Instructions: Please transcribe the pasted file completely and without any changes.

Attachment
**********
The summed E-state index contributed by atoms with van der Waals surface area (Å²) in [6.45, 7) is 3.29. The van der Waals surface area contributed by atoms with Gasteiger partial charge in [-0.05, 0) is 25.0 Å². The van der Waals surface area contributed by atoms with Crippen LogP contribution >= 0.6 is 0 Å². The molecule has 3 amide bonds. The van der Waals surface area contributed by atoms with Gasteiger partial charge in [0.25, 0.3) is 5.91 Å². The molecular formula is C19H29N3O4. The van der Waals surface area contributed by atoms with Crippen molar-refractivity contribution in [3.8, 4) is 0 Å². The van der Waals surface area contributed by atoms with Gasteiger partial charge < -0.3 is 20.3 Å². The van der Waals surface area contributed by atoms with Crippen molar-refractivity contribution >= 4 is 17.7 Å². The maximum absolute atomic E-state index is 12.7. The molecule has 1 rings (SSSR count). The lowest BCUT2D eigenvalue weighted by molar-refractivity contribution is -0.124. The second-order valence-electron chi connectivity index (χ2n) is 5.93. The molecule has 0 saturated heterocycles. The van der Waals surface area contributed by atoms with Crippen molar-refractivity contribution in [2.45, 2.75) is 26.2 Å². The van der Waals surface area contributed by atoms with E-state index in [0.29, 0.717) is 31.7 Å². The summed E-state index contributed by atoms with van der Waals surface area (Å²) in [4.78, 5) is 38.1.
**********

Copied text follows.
The summed E-state index contributed by atoms with van der Waals surface area (Å²) in [6.45, 7) is 3.29. The van der Waals surface area contributed by atoms with Gasteiger partial charge in [-0.05, 0) is 25.0 Å². The van der Waals surface area contributed by atoms with Crippen LogP contribution >= 0.6 is 0 Å². The molecule has 3 amide bonds. The van der Waals surface area contributed by atoms with Gasteiger partial charge in [0.25, 0.3) is 5.91 Å². The molecular formula is C19H29N3O4. The van der Waals surface area contributed by atoms with Crippen molar-refractivity contribution in [3.8, 4) is 0 Å². The van der Waals surface area contributed by atoms with Gasteiger partial charge < -0.3 is 20.3 Å². The van der Waals surface area contributed by atoms with Crippen molar-refractivity contribution >= 4 is 17.7 Å². The maximum absolute atomic E-state index is 12.7. The molecule has 1 rings (SSSR count). The lowest BCUT2D eigenvalue weighted by molar-refractivity contribution is -0.124. The second-order valence-electron chi connectivity index (χ2n) is 5.93. The molecule has 0 saturated heterocycles. The van der Waals surface area contributed by atoms with Crippen molar-refractivity contribution in [2.45, 2.75) is 26.2 Å². The van der Waals surface area contributed by atoms with E-state index in [0.29, 0.717) is 31.7 Å². The summed E-state index contributed by atoms with van der Waals surface area (Å²) in [4.78, 5) is 38.1.